Chimney Swift (Chaetura pelagica)

Chimney Swift by Edward PrinsChimney Swift distribution map


Population Information

The Federal BBS information can be obtained at by clicking on Trend Estimates and selecting the species in question. All estimates are for time period (1966-2005).

*Note: There are important deficiencies with these data. These results may be compromised by small sample size, low relative abundance on survey route, imprecise trends, and/or missing data. Caution should be used when evaluating this trend.

Life History

Habitat Selection

Historically, the Chimney Swift nested in large hollow trees, tree cavities, and caves, but the loss or alteration of these natural sites has caused this species to adapt to man-made structures (Kyle and Kyle 2004). Modern structures such as chimneys, water cisterns, silos, outbuildings, latrines, barns, signs, sign posts, and garages provide the darkness and security from the elements required by nesting and roosting swifts. Tree cavities and hollow snags are still used as nest sites wherever available (Damro 2003), but the majority of nesting now occurs in urban areas (Cink and Collins 2002). Cavity dimensions generally are larger than those of other cavity nesters because of the swift’s propensity to fly within the nest cavity (Damro 2003). Cavity diameter is generally >25 cm with a depth ranging from 1-16 m. Foraging also occurs in urban areas as well as a wide range of other open habitats (Cink and Collins 2002).

Habitat Availability

The Chimney Swift nests uniformly throughout the state, especially in the more urban south and central regions (Robbins 1991, Carpenter 2006). With the exception of natural tree cavities (Damro 2003), Chimney Swift nest sites are relatively abundant in Wisconsin. However, changing construction practices are undoubtedly reducing the availability of potential nest sites. New developments often promote plastic, metal, or composite exhaust shafts that are unsuitable as nest sites. Furthermore, historical nest sites are being eliminated as old buildings and factories are demolished (Cink and Collins 2002, Kyle and Kyle 2004).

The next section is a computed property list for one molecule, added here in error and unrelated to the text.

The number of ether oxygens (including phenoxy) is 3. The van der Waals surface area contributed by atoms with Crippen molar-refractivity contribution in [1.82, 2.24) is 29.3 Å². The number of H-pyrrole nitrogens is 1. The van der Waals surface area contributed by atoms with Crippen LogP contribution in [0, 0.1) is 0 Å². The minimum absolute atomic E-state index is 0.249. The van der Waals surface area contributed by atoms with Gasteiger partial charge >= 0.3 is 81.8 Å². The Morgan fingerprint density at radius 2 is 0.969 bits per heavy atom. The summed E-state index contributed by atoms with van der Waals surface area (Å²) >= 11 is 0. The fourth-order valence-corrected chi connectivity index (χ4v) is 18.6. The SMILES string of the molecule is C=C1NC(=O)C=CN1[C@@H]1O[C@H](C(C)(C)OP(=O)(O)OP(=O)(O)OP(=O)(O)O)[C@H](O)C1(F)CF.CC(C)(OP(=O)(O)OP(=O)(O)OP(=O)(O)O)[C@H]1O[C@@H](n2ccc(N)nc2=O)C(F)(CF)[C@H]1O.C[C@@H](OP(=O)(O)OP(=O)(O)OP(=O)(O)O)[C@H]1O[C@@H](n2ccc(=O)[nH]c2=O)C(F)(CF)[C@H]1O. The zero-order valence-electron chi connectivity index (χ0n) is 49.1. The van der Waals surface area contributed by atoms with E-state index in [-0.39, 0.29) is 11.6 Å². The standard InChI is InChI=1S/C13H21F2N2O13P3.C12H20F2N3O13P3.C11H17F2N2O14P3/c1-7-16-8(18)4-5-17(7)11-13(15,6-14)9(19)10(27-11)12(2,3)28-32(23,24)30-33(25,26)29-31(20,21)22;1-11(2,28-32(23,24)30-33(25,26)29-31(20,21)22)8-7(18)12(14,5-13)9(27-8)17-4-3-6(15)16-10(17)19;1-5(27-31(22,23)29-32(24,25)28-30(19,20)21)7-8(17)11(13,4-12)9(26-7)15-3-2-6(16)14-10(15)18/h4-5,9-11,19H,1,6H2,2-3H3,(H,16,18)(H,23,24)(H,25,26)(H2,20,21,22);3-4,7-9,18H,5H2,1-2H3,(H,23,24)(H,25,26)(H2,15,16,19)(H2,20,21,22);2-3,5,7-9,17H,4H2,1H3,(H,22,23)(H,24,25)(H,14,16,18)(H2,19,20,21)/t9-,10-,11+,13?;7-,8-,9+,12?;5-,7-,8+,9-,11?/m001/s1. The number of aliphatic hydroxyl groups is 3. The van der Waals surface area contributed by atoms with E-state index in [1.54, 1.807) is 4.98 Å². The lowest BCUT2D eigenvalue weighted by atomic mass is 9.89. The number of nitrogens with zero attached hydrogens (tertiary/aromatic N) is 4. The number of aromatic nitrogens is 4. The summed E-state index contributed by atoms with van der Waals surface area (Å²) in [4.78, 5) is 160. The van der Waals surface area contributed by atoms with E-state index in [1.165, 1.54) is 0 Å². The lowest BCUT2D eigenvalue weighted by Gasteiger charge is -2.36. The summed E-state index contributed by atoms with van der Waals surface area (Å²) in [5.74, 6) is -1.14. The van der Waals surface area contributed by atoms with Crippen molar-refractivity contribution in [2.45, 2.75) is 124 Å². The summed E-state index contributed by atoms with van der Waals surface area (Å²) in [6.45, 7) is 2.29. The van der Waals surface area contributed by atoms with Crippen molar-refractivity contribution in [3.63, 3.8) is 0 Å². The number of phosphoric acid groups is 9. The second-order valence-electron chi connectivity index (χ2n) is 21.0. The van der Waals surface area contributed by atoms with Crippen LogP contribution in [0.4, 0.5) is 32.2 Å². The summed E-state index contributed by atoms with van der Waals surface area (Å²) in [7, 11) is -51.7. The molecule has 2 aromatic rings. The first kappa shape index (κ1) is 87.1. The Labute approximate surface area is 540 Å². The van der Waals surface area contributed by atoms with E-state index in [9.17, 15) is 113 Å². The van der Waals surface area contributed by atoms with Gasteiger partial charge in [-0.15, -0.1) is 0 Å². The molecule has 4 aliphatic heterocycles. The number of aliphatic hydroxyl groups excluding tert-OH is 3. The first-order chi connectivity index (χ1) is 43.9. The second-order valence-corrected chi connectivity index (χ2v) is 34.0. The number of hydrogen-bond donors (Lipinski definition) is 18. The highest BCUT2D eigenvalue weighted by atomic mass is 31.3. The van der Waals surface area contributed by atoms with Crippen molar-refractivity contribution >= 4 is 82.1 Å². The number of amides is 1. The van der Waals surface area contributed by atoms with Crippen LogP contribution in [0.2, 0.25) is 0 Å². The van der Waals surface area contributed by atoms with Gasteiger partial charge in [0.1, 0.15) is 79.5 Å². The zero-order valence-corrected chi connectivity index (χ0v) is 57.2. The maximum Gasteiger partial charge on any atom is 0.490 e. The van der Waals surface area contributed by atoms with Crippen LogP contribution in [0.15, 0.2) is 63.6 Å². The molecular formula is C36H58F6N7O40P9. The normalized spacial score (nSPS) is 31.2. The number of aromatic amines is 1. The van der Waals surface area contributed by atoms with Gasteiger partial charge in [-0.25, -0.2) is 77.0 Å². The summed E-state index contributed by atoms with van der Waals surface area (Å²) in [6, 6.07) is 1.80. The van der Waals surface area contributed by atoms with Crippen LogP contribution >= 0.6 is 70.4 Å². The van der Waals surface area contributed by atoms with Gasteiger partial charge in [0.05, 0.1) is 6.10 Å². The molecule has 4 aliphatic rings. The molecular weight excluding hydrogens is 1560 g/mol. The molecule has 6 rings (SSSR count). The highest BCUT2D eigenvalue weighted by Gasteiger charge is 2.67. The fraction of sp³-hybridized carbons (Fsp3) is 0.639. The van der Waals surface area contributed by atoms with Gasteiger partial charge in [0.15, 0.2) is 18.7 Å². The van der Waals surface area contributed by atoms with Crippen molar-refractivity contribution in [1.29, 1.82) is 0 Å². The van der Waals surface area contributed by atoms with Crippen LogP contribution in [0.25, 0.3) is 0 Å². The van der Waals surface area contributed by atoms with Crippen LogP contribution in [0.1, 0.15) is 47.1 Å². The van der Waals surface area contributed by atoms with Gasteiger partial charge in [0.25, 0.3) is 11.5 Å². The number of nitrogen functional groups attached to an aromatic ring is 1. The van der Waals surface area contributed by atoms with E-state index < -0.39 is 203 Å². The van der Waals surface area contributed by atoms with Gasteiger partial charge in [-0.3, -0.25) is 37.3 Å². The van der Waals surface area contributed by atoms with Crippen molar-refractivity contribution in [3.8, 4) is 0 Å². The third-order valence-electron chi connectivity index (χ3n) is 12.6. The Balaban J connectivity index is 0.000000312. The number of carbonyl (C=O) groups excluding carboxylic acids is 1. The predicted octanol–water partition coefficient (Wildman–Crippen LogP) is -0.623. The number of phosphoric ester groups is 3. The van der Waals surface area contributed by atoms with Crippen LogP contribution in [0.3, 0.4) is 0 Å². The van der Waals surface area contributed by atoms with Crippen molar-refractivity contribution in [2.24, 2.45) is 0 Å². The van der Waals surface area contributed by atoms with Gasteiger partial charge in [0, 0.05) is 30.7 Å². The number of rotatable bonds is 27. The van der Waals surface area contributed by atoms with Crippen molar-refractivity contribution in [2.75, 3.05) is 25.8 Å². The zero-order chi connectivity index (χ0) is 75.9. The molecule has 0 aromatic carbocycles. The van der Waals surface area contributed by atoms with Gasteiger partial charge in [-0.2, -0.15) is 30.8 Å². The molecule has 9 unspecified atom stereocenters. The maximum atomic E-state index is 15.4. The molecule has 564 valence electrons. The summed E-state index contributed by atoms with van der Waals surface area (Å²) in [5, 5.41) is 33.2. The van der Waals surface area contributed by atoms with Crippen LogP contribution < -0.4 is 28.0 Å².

Population Concerns

The Chimney Swift is one of few species to benefit from human settlement. Its ability to adapt to urban settings and manmade structures facilitated a range expansion in the early twentieth century and a substantial population increase (Cink and Collins 2002, Kyle and Kyle 2004). Today, however, human actions may be contributing to the range-wide declines of this species (Sauer et al. 2005). Although it appears to still be a common breeding species within Wisconsin (Carpenter 2006), there are several factors that threaten its status in the state. Aerial spraying of insecticides reduces prey resources and may impact populations. Modern construction practices and homeowner modifications may be reducing the number of chimneys and other man-made structures available for nesting. Chimney sweeps and exterminators also contribute to nest loss and direct mortalities of adults (Cink and Collins 2002).

Recommended Management